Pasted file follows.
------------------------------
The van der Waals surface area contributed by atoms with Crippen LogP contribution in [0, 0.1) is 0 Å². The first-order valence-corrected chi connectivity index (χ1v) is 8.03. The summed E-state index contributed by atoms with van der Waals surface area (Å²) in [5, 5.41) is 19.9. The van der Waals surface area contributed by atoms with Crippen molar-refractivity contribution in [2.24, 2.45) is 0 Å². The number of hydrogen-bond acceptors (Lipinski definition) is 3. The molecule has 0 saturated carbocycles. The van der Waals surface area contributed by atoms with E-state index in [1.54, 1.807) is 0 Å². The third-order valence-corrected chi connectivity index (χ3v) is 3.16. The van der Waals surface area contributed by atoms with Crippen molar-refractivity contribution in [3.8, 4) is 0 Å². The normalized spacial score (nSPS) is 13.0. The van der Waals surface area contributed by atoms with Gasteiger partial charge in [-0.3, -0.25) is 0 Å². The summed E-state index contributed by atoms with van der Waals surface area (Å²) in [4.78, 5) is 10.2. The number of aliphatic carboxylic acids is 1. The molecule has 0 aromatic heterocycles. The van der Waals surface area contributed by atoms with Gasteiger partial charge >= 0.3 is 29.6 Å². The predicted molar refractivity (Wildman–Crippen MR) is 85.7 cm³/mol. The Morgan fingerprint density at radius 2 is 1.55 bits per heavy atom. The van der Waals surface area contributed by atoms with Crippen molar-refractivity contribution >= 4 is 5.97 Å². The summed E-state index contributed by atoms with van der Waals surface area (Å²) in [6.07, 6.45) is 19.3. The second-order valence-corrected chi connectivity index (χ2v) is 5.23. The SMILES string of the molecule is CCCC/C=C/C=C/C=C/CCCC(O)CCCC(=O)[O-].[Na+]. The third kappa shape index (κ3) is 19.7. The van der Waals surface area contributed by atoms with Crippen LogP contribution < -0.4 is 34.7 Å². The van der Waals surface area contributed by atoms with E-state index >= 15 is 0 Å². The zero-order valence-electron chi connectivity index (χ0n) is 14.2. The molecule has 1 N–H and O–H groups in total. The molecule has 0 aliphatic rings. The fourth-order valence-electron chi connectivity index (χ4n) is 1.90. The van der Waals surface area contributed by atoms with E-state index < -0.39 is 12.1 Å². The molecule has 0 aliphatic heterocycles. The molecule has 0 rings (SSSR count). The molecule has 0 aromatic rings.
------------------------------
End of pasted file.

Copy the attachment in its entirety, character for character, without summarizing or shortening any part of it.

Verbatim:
The van der Waals surface area contributed by atoms with Crippen LogP contribution in [0, 0.1) is 0 Å². The first-order valence-corrected chi connectivity index (χ1v) is 8.03. The summed E-state index contributed by atoms with van der Waals surface area (Å²) in [5, 5.41) is 19.9. The van der Waals surface area contributed by atoms with Crippen molar-refractivity contribution in [2.24, 2.45) is 0 Å². The number of hydrogen-bond acceptors (Lipinski definition) is 3. The molecule has 0 saturated carbocycles. The van der Waals surface area contributed by atoms with E-state index in [1.54, 1.807) is 0 Å². The third-order valence-corrected chi connectivity index (χ3v) is 3.16. The van der Waals surface area contributed by atoms with Crippen molar-refractivity contribution in [3.8, 4) is 0 Å². The normalized spacial score (nSPS) is 13.0. The van der Waals surface area contributed by atoms with Gasteiger partial charge in [-0.3, -0.25) is 0 Å². The summed E-state index contributed by atoms with van der Waals surface area (Å²) in [4.78, 5) is 10.2. The number of aliphatic carboxylic acids is 1. The molecule has 0 aromatic heterocycles. The van der Waals surface area contributed by atoms with Gasteiger partial charge >= 0.3 is 29.6 Å². The predicted molar refractivity (Wildman–Crippen MR) is 85.7 cm³/mol. The Morgan fingerprint density at radius 2 is 1.55 bits per heavy atom. The van der Waals surface area contributed by atoms with Crippen molar-refractivity contribution >= 4 is 5.97 Å². The summed E-state index contributed by atoms with van der Waals surface area (Å²) in [6.07, 6.45) is 19.3. The second-order valence-corrected chi connectivity index (χ2v) is 5.23. The SMILES string of the molecule is CCCC/C=C/C=C/C=C/CCCC(O)CCCC(=O)[O-].[Na+]. The third kappa shape index (κ3) is 19.7. The van der Waals surface area contributed by atoms with Crippen LogP contribution < -0.4 is 34.7 Å². The van der Waals surface area contributed by atoms with E-state index >= 15 is 0 Å². The zero-order valence-electron chi connectivity index (χ0n) is 14.2. The molecule has 1 N–H and O–H groups in total. The molecule has 0 aliphatic rings. The fourth-order valence-electron chi connectivity index (χ4n) is 1.90. The van der Waals surface area contributed by atoms with E-state index < -0.39 is 12.1 Å². The molecule has 0 aliphatic heterocycles. The molecule has 0 rings (SSSR count). The molecule has 0 aromatic rings.